Here’s the thing, I have not read the books from which Shadow and Bone derives. I, honestly, didn’t even know they existed until the series was announced and then reminded of it once the first teaser dropped. Since then, the book series got added to my always exhaustive list of books I will get to read one day when time permits it, and so I went into the show without any idea or knowledge about what the show was other than what had been shown to me before my viewing.
Please note that this is a rare instance for me. I love to do my research before starting a show. Before Netflix’s The Witcher arrived, I replayed the games, read the books and deep-dived into the lore. I knew what was coming. This time around, I decided to do the opposite. Why? I don’t know, maybe I wanted to be surprised and have no expectations. Or, maybe I was just lazy and didn’t want to tackle another book series where, maybe, I wouldn’t enjoy it as much I wanted and hoped to.
But the truth is, going in blindly made this so much more enjoyable because everything was new and I found myself surprised over and over again.
I can’t say if the book lovers will love this series, I also don’t know how faithful it is to the series, so I can’t comment on that. But Shadow and Bone is enjoyable from start to finish, with great world-building and a story that had me captivated and excited for the future of the show.
(This will be as spoiler-free as possible, but some might fall through the cracks.)
Shadow and Bone finds us in a war-torn world where a lowly soldier and orphan Alina Starkov has just unleashed an extraordinary power that could be the key to setting her country free. With the monstrous threat of the Shadow Fold looming, Alina is torn from everything she knows to train as part of an elite army of magical soldiers known as Grisha. But as she struggles to hone her power, she finds that allies and enemies can be the same and that nothing in this lavish world is what it seems. There are dangerous forces at play, including a crew of charismatic criminals, and it will take more than magic to survive.
What this show does so well is to build the world it is set in. Pretty quickly, the show is capable of establishing the rules of the world. Sure, as a non-book reader, I had to wonder at times who were the different nations that inhabit the story, but once I became pretty familiar with them, it became easier to understand. The characters all were so different that I didn’t find myself thinking two were the same and the core characters of the show were developed enough that I had a sense of who everyone was.
The only thing I knew about Shadow and Bone is that the show would adapt both the original trilogy from Leigh Bardugo, who also serves as an executive producer on the show and the Six of Crows duology. While doing research for this review, I found out that the show decided to combine the two. While the story diverges from Six of Crows, it takes the idea of the book itself and most importantly, Kaz, Inej, Jasper, Nina and Matthias. I am highly interested to see how fans of the book series react to the changes made and how they welcome it because, to me, the addition of this story might have felt disjointed at first, but once the stories merge, they work so well that I didn’t even realize that this was a major difference from the books.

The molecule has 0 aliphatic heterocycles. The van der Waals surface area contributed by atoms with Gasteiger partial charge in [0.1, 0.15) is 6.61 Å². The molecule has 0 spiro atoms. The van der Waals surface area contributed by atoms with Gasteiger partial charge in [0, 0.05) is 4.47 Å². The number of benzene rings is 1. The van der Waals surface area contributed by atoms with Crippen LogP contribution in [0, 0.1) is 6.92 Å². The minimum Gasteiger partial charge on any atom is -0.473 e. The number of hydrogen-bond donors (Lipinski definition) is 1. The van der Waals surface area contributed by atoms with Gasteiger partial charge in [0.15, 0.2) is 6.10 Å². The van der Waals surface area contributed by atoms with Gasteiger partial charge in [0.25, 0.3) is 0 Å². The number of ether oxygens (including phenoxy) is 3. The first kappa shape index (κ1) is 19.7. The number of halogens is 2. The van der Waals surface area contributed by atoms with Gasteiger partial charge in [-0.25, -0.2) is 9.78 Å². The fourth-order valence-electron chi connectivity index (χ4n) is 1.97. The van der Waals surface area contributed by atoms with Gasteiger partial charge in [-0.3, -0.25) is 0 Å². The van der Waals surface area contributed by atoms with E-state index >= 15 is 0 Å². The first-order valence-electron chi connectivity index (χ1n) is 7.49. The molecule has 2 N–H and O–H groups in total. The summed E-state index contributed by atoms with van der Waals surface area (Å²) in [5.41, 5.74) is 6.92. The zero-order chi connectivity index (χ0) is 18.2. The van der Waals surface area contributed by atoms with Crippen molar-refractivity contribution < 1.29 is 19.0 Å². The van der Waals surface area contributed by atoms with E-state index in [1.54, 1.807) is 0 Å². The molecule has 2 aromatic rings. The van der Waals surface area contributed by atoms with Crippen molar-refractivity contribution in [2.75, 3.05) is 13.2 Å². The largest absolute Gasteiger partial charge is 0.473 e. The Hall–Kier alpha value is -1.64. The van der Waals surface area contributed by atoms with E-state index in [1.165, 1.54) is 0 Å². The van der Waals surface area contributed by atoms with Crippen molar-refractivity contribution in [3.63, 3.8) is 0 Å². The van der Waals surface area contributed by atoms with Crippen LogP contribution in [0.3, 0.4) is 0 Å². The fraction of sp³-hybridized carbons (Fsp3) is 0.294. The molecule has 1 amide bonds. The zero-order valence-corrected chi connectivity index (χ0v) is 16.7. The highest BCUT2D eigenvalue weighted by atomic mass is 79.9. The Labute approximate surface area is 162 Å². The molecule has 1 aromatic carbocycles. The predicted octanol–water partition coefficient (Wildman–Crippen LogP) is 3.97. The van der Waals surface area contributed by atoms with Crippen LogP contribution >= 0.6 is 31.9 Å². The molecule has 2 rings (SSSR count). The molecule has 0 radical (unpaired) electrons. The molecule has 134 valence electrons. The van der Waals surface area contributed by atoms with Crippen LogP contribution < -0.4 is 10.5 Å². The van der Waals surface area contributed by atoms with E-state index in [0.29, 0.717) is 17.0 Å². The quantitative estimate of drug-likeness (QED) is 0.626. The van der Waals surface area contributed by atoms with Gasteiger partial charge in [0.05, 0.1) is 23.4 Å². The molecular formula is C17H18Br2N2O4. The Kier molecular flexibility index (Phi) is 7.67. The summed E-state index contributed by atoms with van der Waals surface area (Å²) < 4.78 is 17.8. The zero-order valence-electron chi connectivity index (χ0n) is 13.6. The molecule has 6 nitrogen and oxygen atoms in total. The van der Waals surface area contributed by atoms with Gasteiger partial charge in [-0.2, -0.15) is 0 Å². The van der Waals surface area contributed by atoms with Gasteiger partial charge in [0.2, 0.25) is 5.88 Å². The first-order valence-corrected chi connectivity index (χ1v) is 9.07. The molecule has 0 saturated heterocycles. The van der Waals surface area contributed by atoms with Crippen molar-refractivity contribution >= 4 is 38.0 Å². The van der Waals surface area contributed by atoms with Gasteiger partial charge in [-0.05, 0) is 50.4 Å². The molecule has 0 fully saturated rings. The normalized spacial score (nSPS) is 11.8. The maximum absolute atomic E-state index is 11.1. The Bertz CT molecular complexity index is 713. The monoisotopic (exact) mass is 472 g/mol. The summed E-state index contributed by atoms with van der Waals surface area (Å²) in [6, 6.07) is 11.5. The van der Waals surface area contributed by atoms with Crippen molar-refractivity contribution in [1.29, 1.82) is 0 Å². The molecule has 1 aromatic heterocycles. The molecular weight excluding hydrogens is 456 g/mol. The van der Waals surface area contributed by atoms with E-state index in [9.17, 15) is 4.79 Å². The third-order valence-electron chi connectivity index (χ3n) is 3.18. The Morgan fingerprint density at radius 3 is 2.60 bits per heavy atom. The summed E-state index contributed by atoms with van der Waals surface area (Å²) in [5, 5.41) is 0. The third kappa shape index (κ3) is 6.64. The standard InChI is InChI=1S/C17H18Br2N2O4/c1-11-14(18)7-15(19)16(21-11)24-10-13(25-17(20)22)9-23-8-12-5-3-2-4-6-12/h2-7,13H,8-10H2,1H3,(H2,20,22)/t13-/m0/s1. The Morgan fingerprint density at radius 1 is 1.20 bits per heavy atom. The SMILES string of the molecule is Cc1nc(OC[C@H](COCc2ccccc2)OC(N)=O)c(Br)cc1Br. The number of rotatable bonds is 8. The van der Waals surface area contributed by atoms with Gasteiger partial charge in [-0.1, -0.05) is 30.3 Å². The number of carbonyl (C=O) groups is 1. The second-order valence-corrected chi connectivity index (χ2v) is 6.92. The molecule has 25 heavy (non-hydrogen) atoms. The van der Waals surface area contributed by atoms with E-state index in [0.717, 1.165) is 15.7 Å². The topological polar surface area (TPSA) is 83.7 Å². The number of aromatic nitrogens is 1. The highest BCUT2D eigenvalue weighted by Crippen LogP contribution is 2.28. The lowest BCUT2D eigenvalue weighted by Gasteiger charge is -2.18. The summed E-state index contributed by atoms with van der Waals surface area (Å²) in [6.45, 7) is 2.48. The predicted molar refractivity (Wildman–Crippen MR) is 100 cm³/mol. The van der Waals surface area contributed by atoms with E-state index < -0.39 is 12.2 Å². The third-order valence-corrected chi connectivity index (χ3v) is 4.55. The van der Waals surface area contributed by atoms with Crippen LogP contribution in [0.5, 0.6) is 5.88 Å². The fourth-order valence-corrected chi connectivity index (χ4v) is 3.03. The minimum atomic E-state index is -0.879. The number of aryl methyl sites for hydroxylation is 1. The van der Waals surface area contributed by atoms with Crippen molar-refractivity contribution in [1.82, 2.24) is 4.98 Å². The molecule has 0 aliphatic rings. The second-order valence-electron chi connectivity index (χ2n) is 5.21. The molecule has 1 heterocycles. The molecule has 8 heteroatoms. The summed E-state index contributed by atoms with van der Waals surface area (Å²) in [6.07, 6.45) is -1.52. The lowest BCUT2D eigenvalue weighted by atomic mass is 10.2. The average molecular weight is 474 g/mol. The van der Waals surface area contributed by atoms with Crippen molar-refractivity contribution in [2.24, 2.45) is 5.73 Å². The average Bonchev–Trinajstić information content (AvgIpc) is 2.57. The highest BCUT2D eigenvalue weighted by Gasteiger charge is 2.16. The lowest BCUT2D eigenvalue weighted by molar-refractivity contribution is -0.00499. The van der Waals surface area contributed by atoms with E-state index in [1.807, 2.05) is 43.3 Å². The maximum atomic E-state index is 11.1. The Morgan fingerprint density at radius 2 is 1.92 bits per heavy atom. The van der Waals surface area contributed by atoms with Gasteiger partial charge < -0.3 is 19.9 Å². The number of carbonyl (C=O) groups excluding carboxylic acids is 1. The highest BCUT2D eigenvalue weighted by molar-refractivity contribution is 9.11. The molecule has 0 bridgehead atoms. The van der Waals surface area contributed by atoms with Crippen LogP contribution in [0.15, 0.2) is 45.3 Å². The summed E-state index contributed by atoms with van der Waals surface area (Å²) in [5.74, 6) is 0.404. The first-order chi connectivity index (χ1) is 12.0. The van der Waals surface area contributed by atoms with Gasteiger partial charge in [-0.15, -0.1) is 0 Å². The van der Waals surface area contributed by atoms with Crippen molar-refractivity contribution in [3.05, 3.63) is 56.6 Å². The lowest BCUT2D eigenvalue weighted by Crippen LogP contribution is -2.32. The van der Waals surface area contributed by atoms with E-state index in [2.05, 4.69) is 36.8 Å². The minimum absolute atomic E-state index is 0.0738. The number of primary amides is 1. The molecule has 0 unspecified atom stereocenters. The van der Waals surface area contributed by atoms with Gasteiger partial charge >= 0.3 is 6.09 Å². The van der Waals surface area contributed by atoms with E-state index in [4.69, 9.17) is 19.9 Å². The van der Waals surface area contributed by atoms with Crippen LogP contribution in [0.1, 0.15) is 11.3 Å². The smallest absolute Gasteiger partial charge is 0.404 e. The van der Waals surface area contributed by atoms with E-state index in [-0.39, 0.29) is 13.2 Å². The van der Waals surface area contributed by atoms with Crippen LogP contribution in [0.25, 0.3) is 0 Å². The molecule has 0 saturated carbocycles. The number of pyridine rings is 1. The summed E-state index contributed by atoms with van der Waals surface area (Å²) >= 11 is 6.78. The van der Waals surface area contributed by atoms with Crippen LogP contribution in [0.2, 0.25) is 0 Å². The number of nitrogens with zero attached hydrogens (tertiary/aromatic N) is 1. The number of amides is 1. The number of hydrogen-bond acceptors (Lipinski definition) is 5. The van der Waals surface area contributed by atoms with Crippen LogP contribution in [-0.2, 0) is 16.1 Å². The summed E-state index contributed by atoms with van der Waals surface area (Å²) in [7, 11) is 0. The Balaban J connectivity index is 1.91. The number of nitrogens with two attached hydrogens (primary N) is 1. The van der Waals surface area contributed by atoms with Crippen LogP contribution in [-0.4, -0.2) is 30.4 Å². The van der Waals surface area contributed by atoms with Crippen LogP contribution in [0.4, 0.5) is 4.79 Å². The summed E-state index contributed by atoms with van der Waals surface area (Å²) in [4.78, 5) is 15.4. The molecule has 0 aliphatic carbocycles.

The midseason point is really when the show starts to pick up. I have to say that I was getting a bit bored with the show until the fifth episode happened and everything just fell into place. Because the show had to introduce so many characters as well as establishing the world, the show felt a bit slow, but for the last four episodes, Shadow and Bone goes full speed and doesn’t stop even as the credit rolls at the end of the first season. Every episode just upped the stakes and never backed down. By the end, I was captivated and didn’t want it to end.
Because I went into Shadow and Bone with no expectations I found myself fascinating by the world that I found. The fact that the show was original with it’s inspirations, I know this is also from the books but the costume designs and set designs inspired by Russia was incredible, and that the story flowed so well when it could have been too much. The characters were great, especially the perfectly cast trio of Kaz, Inej and Jasper, who was my favourite character of the show and has some incredible one-liners.
Fans of the Shadow and Bone book series should be excited because even with the changes to the story, this is a home-run for Netflix and I, for one, am excited to see the future of the show and where it will lead.